Seeing with Your Own Eyes through the Cassegrain Telescope

Dark skies are only part of the reason that Goldendale Observatory thrills visitors. Another rare feature of the facility is, of course, the large telescope that’s available to the public day and night. When Goldendale Observatory was opened to the public in 1973, its 24.5-inch (620 mm) Cassegrain reflecting telescope was the largest amateur-built telescope of its size available to the public in the entire United States. The telescope is large enough that you can see other galaxies that are many tens of millions of light-years from Earth. Two billion light-years is the farthest object that some observers have seen through Goldendale’s Cassegrain telescope.

More familiar objects that visitors observe to great delight are Saturn with its startling rings; Venus; Mercury; Mars; Jupiter; our Moon; binary stars; globular star clusters; and nebulas that make some late night stargazers crave doughnuts. The Cassegrain has two smaller telescopes mounted on it that function as finder telescopes to help locate features in the cosmos. Just as systems for measuring—such as latitude and longitude—allow people to locate cities, towns, neighborhoods, and streets on our home planet, using right ascension and declination helps astronomers and stargazers find planets, stars, comets, and many other objects in space.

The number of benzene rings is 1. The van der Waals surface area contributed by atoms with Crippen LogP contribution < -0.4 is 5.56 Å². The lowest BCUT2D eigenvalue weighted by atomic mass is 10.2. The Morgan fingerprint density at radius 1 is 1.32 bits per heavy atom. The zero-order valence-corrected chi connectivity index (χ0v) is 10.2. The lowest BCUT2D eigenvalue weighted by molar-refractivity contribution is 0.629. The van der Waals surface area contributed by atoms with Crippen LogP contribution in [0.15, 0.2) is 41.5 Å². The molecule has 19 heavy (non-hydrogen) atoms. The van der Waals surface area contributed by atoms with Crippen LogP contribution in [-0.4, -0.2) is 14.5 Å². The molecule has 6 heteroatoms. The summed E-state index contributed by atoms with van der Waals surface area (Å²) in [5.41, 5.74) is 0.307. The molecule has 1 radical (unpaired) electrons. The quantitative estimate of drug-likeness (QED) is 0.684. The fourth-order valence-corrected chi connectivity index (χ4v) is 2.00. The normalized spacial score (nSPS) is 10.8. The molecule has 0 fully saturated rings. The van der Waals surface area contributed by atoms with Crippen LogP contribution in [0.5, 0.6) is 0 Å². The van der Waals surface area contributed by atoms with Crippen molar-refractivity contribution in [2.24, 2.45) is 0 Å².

Housed in a smaller domed building is another telescope that is outfitted with a hydrogen alpha filter to block all the colors of the color spectrum, except for red. This telescope allows visitors to safely look at the sun, and see churning blobs—known as prominences—erupt from our solar system’s number one star.

A Journey of Two Billion Light-years Begins with the First Step